In the realms of science fiction, dimensions parallel to our own have long been a staple of the broader notions of reality put forth by futuristic thinkers. Given that such a reality might exist, at any given moment there may be identical versions of ourselves operating in a dimension adjacent to our own; alternatively, perhaps there are worlds that are far more alien and different that exist in such parallel realities.
Parallel worlds aren't a concept that remains exclusive to science fiction, though. For decades, scientists have sought to explore whether our universe might actually be a "multiverse", borrowing a term first coined in the 1890s by philosopher William James to describe a number of adjacent realities which could exist apart from our own.
Scientist Ranga-Ram Chary is among those many scientists who have pursued evidence of worlds beyond our own. For years, he has been involved with studies that have sought to map the cosmic microwave background, consistent of radiative light energies which were produced very early on in our universe resulting from the Big Bang.
This "background" has long been an area where physicists have suspected evidence of parallel universes might eventually turn up, and now, Chary thinks he may have found such evidence, as indicated by a "mysterious glow" which could be evidence of matter from another universe leaking its way into our own.
USA Today reports:
Chary, a researcher at the European Space Agency's Planck Space Telescope data center at CalTech, said the glow could be due to matter from a neighboring universe "leaking" into ours, according to New Scientist magazine.
"Our universe may simply be a region within an eternally inflating super-region," scientist Chary wrote in a recent study in the Astrophysical Journal.
In Chary's paper, he notes that although there is a 30% probability that "noise fluctuations" might be the underlying cause of these observations, "it could also possibly be due to the collision of our Universe with an alternate Universe whose baryon to photon ratio is a factor of ∼65 larger than ours."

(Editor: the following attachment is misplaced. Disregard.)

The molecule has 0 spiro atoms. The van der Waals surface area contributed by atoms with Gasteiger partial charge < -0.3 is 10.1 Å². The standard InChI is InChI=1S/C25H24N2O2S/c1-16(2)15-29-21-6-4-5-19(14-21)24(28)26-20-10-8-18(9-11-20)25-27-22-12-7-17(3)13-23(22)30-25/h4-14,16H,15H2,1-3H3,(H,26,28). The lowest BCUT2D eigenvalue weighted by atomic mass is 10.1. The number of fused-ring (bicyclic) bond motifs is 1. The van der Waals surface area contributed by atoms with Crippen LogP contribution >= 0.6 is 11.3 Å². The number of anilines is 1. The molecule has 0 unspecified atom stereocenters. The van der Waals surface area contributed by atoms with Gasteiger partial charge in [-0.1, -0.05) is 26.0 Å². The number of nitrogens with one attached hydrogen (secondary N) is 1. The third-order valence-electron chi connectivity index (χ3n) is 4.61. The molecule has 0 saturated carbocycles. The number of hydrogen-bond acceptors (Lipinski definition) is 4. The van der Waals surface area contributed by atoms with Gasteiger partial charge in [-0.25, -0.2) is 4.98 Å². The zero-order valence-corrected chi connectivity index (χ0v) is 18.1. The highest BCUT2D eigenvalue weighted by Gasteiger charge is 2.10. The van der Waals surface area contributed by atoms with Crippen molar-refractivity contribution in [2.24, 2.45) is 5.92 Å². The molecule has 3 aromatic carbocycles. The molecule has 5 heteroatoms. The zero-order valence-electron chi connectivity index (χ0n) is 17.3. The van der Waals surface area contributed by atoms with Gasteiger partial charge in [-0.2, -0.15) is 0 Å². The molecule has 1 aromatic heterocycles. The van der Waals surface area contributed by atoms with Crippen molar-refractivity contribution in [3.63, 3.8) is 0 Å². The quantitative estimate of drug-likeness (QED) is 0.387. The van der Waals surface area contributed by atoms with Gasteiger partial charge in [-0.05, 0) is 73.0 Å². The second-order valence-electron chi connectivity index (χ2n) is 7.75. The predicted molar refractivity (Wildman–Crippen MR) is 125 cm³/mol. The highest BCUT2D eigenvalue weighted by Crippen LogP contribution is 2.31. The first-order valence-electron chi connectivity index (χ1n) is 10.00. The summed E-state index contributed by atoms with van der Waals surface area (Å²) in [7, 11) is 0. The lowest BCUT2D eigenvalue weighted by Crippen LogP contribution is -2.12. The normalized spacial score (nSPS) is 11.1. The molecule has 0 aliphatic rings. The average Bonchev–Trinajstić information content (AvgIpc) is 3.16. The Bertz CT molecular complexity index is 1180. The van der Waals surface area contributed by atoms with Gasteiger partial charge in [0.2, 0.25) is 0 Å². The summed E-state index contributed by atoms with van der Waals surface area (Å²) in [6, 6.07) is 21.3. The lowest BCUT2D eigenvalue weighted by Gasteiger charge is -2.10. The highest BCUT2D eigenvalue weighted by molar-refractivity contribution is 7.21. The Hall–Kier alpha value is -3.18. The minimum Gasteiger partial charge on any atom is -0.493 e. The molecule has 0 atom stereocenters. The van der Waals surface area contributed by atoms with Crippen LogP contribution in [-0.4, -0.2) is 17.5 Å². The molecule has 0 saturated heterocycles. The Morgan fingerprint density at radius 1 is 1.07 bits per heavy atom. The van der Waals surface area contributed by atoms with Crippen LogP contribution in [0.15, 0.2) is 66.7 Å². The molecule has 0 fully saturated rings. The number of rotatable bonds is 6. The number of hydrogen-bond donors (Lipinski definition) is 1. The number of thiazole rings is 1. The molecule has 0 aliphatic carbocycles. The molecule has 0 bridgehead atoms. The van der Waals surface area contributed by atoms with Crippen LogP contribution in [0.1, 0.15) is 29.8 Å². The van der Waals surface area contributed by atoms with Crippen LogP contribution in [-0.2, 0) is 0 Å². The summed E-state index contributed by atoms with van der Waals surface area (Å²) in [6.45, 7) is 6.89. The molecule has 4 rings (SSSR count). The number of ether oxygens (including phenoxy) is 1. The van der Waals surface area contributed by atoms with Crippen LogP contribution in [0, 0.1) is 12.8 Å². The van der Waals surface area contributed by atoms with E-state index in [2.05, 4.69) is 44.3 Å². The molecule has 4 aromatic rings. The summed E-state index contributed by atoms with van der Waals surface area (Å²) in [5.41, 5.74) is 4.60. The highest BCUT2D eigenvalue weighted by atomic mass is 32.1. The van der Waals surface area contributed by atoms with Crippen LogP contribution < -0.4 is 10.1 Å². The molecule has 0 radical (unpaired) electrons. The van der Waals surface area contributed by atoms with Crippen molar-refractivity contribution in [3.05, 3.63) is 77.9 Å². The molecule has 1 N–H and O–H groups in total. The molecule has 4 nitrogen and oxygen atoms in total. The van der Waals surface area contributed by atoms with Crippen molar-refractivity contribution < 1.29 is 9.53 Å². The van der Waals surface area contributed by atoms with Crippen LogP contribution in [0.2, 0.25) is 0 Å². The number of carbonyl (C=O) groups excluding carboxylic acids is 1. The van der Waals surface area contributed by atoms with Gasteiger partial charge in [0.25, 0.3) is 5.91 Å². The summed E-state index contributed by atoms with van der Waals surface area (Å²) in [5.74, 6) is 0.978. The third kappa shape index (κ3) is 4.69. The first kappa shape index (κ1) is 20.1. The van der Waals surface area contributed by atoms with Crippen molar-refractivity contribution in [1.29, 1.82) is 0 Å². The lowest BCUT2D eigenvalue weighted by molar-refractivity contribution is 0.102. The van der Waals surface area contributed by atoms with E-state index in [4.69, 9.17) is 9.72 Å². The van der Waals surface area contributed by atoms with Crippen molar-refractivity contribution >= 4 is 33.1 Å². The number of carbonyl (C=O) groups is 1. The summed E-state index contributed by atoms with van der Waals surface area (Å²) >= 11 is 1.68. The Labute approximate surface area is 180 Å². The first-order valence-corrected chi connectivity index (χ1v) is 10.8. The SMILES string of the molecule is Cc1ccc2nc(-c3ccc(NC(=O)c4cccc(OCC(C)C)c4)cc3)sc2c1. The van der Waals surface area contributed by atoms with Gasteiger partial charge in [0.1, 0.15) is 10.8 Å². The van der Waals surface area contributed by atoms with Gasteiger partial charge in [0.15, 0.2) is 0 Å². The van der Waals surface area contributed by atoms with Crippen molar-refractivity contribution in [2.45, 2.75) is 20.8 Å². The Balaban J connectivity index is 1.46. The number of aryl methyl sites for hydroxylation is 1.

Chary's paper can be viewed online here.
Theories of a multiverse are popular today among a number of physicists, which include Stephen Hawking, Michio Kaku, Brian Greene, and a host of others. However, despite the popularity of the theory, not all are as enthusiastic. One vocal opponent of the multiverse theory in recent years has been Steven Weinberg of the University of Texas at Austin, who noted in 2007 that for a multiverse to exist, "the hope of finding a rational explanation for the precise values of quark masses and other constants of the standard model that we observe in our big bang is doomed, for their values would be an accident of the particular part of the multiverse in which we live."
Though the debate continues, perhaps Chary has managed to find evidence of something unusual out there on the edges of our universe... but what, precisely, is it? Will this ultimately result in the likeliest evidence forthcoming of parallel universes to-date?
Along the way toward discovery of possible realms beyond our own, humanity will continue the search for scientific understanding of known properties of our own present reality just as well. Among these, our study of observable universal forces may eventually come to be understood in such a way that a unification into a single "superforce" might eventually become possible, a force which physicist Paul Davies has described as one allowing humans "to manipulate the dimensionality of space itself, creating bizarre artificial worlds with unimaginable properties. Truly, we [would then] be lords of the universe."
If such ability to manipulate space-time ever does become a reality, and not merely the stuff of science fiction, it will leave little to the imagination about worlds beyond our own, and the parallel realities that might await us there.